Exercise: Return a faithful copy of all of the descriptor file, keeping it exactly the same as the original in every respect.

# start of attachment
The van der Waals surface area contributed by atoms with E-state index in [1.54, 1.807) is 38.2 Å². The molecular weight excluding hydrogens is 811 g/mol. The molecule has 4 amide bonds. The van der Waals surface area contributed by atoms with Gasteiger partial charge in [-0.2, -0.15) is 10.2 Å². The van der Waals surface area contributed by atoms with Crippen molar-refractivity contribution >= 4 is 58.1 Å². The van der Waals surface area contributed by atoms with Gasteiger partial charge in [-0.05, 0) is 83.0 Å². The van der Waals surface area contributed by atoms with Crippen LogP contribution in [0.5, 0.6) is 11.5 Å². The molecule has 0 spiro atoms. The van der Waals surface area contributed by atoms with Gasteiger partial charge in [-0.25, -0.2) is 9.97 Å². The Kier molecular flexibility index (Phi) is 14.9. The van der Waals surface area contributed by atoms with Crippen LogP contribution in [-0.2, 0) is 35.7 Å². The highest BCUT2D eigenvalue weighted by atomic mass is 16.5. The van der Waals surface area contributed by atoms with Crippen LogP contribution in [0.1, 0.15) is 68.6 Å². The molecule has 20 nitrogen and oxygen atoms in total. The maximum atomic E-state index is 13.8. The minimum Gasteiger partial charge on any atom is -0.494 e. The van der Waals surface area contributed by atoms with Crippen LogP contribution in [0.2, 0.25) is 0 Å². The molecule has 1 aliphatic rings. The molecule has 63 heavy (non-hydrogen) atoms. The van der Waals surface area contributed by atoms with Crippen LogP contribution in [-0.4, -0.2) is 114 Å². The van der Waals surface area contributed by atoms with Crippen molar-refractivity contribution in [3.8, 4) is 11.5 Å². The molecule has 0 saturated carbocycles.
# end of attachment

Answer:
The van der Waals surface area contributed by atoms with E-state index in [1.54, 1.807) is 38.2 Å². The molecular weight excluding hydrogens is 811 g/mol. The molecule has 4 amide bonds. The van der Waals surface area contributed by atoms with Gasteiger partial charge in [-0.2, -0.15) is 10.2 Å². The van der Waals surface area contributed by atoms with Crippen molar-refractivity contribution >= 4 is 58.1 Å². The van der Waals surface area contributed by atoms with Gasteiger partial charge in [-0.05, 0) is 83.0 Å². The van der Waals surface area contributed by atoms with Crippen LogP contribution in [0.5, 0.6) is 11.5 Å². The molecule has 0 spiro atoms. The van der Waals surface area contributed by atoms with Gasteiger partial charge in [-0.25, -0.2) is 9.97 Å². The Kier molecular flexibility index (Phi) is 14.9. The van der Waals surface area contributed by atoms with Crippen LogP contribution in [-0.2, 0) is 35.7 Å². The highest BCUT2D eigenvalue weighted by atomic mass is 16.5. The van der Waals surface area contributed by atoms with Crippen LogP contribution in [0.1, 0.15) is 68.6 Å². The molecule has 20 nitrogen and oxygen atoms in total. The maximum atomic E-state index is 13.8. The minimum Gasteiger partial charge on any atom is -0.494 e. The van der Waals surface area contributed by atoms with Crippen LogP contribution in [0.2, 0.25) is 0 Å². The molecule has 1 aliphatic rings. The molecule has 63 heavy (non-hydrogen) atoms. The van der Waals surface area contributed by atoms with Crippen LogP contribution in [-0.4, -0.2) is 114 Å². The van der Waals surface area contributed by atoms with Crippen molar-refractivity contribution in [3.8, 4) is 11.5 Å². The molecule has 0 saturated carbocycles.